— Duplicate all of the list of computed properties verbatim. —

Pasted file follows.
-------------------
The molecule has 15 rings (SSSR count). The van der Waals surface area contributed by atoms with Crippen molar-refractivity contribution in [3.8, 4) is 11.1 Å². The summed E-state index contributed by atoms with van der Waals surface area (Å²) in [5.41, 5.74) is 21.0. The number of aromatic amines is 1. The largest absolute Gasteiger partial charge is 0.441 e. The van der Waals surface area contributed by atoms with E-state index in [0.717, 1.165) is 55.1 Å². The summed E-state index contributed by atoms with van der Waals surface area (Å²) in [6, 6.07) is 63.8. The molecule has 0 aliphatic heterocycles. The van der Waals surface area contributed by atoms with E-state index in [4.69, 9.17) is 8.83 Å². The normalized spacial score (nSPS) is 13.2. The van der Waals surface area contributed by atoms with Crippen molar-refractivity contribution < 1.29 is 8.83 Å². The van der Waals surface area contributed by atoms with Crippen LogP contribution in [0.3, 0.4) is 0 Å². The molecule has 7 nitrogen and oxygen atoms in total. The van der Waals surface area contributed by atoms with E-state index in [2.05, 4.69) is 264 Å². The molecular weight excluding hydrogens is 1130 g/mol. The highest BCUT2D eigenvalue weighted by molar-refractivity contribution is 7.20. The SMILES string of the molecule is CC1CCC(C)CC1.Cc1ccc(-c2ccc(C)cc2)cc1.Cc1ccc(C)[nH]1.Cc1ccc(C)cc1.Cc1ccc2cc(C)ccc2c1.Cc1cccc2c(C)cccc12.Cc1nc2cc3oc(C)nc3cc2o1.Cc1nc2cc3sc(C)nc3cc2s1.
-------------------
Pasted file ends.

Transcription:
The molecule has 15 rings (SSSR count). The van der Waals surface area contributed by atoms with Crippen molar-refractivity contribution in [3.8, 4) is 11.1 Å². The summed E-state index contributed by atoms with van der Waals surface area (Å²) in [5.41, 5.74) is 21.0. The number of aromatic amines is 1. The largest absolute Gasteiger partial charge is 0.441 e. The van der Waals surface area contributed by atoms with E-state index in [0.717, 1.165) is 55.1 Å². The summed E-state index contributed by atoms with van der Waals surface area (Å²) in [6, 6.07) is 63.8. The molecule has 0 aliphatic heterocycles. The van der Waals surface area contributed by atoms with E-state index in [4.69, 9.17) is 8.83 Å². The normalized spacial score (nSPS) is 13.2. The van der Waals surface area contributed by atoms with Crippen molar-refractivity contribution < 1.29 is 8.83 Å². The van der Waals surface area contributed by atoms with Crippen LogP contribution in [0.3, 0.4) is 0 Å². The molecule has 7 nitrogen and oxygen atoms in total. The van der Waals surface area contributed by atoms with E-state index in [2.05, 4.69) is 264 Å². The molecular weight excluding hydrogens is 1130 g/mol. The highest BCUT2D eigenvalue weighted by molar-refractivity contribution is 7.20. The SMILES string of the molecule is CC1CCC(C)CC1.Cc1ccc(-c2ccc(C)cc2)cc1.Cc1ccc(C)[nH]1.Cc1ccc(C)cc1.Cc1ccc2cc(C)ccc2c1.Cc1cccc2c(C)cccc12.Cc1nc2cc3oc(C)nc3cc2o1.Cc1nc2cc3sc(C)nc3cc2s1.